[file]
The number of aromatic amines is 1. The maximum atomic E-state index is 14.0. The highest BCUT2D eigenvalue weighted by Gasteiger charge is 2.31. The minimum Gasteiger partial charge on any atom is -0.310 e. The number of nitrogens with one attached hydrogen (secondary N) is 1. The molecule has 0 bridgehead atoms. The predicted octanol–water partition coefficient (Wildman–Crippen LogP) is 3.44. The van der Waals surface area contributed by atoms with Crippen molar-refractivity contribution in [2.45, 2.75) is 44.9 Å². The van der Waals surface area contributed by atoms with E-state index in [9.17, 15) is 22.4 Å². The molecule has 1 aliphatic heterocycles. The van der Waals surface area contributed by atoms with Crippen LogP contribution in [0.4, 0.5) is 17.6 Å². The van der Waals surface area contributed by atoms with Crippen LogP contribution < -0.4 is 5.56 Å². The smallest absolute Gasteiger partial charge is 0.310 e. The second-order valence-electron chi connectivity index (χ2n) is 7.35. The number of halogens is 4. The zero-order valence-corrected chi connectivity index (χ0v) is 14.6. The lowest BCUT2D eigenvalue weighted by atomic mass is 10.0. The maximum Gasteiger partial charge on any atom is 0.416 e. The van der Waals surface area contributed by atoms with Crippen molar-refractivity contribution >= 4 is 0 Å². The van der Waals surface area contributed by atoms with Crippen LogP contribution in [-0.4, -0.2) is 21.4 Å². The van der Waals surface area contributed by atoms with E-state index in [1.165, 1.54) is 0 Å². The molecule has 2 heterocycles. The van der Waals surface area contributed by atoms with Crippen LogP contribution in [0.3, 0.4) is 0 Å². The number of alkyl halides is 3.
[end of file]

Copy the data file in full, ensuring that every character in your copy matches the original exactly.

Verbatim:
The number of aromatic amines is 1. The maximum atomic E-state index is 14.0. The highest BCUT2D eigenvalue weighted by Gasteiger charge is 2.31. The minimum Gasteiger partial charge on any atom is -0.310 e. The number of nitrogens with one attached hydrogen (secondary N) is 1. The molecule has 0 bridgehead atoms. The predicted octanol–water partition coefficient (Wildman–Crippen LogP) is 3.44. The van der Waals surface area contributed by atoms with Crippen molar-refractivity contribution in [2.45, 2.75) is 44.9 Å². The van der Waals surface area contributed by atoms with E-state index in [9.17, 15) is 22.4 Å². The molecule has 1 aliphatic heterocycles. The van der Waals surface area contributed by atoms with Crippen LogP contribution in [0.4, 0.5) is 17.6 Å². The van der Waals surface area contributed by atoms with Crippen LogP contribution < -0.4 is 5.56 Å². The smallest absolute Gasteiger partial charge is 0.310 e. The second-order valence-electron chi connectivity index (χ2n) is 7.35. The number of halogens is 4. The zero-order valence-corrected chi connectivity index (χ0v) is 14.6. The lowest BCUT2D eigenvalue weighted by atomic mass is 10.0. The maximum Gasteiger partial charge on any atom is 0.416 e. The van der Waals surface area contributed by atoms with Crippen molar-refractivity contribution >= 4 is 0 Å². The van der Waals surface area contributed by atoms with Crippen LogP contribution in [-0.4, -0.2) is 21.4 Å². The van der Waals surface area contributed by atoms with E-state index in [1.165, 1.54) is 0 Å². The molecule has 2 heterocycles. The van der Waals surface area contributed by atoms with Crippen LogP contribution in [0.3, 0.4) is 0 Å². The number of alkyl halides is 3.